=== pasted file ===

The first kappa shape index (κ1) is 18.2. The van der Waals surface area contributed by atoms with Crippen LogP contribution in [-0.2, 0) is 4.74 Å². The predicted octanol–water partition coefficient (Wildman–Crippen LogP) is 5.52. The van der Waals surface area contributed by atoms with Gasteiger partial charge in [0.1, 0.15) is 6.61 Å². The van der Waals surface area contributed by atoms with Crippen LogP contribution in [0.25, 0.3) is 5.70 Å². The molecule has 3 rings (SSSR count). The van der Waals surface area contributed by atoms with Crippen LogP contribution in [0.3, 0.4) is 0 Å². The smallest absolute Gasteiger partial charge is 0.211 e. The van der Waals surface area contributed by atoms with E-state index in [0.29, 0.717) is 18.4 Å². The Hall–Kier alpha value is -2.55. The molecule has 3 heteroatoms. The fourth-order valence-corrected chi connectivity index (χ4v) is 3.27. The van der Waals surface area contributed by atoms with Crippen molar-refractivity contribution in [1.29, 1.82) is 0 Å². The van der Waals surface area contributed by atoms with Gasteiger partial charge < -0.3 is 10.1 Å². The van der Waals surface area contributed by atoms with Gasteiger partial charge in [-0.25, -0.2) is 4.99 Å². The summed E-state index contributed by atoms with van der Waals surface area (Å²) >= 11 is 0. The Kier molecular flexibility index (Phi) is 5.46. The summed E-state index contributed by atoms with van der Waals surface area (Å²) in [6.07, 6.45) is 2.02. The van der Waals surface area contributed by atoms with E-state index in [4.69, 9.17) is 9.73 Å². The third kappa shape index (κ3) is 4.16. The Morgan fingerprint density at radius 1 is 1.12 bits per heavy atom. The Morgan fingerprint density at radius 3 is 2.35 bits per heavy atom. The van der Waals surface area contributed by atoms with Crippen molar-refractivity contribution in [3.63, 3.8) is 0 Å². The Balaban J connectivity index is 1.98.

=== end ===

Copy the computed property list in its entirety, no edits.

The first kappa shape index (κ1) is 18.2. The van der Waals surface area contributed by atoms with Crippen LogP contribution in [-0.2, 0) is 4.74 Å². The predicted octanol–water partition coefficient (Wildman–Crippen LogP) is 5.52. The van der Waals surface area contributed by atoms with Gasteiger partial charge in [0.1, 0.15) is 6.61 Å². The van der Waals surface area contributed by atoms with Crippen LogP contribution in [0.25, 0.3) is 5.70 Å². The molecule has 3 rings (SSSR count). The van der Waals surface area contributed by atoms with Crippen LogP contribution in [0.3, 0.4) is 0 Å². The smallest absolute Gasteiger partial charge is 0.211 e. The van der Waals surface area contributed by atoms with E-state index in [0.29, 0.717) is 18.4 Å². The Hall–Kier alpha value is -2.55. The molecule has 3 heteroatoms. The fourth-order valence-corrected chi connectivity index (χ4v) is 3.27. The van der Waals surface area contributed by atoms with Crippen molar-refractivity contribution in [1.29, 1.82) is 0 Å². The van der Waals surface area contributed by atoms with Gasteiger partial charge < -0.3 is 10.1 Å². The van der Waals surface area contributed by atoms with Gasteiger partial charge in [-0.25, -0.2) is 4.99 Å². The summed E-state index contributed by atoms with van der Waals surface area (Å²) >= 11 is 0. The Kier molecular flexibility index (Phi) is 5.46. The summed E-state index contributed by atoms with van der Waals surface area (Å²) in [6.07, 6.45) is 2.02. The van der Waals surface area contributed by atoms with E-state index in [4.69, 9.17) is 9.73 Å². The third kappa shape index (κ3) is 4.16. The Morgan fingerprint density at radius 1 is 1.12 bits per heavy atom. The Morgan fingerprint density at radius 3 is 2.35 bits per heavy atom. The van der Waals surface area contributed by atoms with Crippen molar-refractivity contribution in [3.63, 3.8) is 0 Å². The Balaban J connectivity index is 1.98.